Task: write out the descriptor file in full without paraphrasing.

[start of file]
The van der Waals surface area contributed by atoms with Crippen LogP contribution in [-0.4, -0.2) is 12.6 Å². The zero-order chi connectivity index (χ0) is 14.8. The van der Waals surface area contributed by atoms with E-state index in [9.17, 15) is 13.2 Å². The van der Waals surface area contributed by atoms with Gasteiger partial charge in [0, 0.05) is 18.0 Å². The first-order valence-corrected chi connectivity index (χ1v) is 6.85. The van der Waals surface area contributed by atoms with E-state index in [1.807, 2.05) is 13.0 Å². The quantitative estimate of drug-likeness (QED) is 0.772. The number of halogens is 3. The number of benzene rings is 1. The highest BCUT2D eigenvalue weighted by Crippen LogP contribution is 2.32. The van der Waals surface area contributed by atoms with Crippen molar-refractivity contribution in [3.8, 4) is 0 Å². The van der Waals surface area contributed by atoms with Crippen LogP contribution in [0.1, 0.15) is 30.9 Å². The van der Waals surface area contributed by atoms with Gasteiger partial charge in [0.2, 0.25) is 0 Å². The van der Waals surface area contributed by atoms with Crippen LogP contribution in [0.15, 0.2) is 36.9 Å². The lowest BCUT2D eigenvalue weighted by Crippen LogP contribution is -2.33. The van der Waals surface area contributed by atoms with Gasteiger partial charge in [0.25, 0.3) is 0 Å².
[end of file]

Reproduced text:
The van der Waals surface area contributed by atoms with Crippen LogP contribution in [-0.4, -0.2) is 12.6 Å². The zero-order chi connectivity index (χ0) is 14.8. The van der Waals surface area contributed by atoms with E-state index in [9.17, 15) is 13.2 Å². The van der Waals surface area contributed by atoms with Gasteiger partial charge in [0, 0.05) is 18.0 Å². The first-order valence-corrected chi connectivity index (χ1v) is 6.85. The van der Waals surface area contributed by atoms with E-state index in [1.807, 2.05) is 13.0 Å². The quantitative estimate of drug-likeness (QED) is 0.772. The number of halogens is 3. The number of benzene rings is 1. The highest BCUT2D eigenvalue weighted by Crippen LogP contribution is 2.32. The van der Waals surface area contributed by atoms with Crippen molar-refractivity contribution in [3.8, 4) is 0 Å². The van der Waals surface area contributed by atoms with Crippen LogP contribution in [0.1, 0.15) is 30.9 Å². The van der Waals surface area contributed by atoms with Gasteiger partial charge in [0.2, 0.25) is 0 Å². The van der Waals surface area contributed by atoms with Crippen LogP contribution in [0.15, 0.2) is 36.9 Å². The lowest BCUT2D eigenvalue weighted by Crippen LogP contribution is -2.33. The van der Waals surface area contributed by atoms with Gasteiger partial charge in [0.25, 0.3) is 0 Å².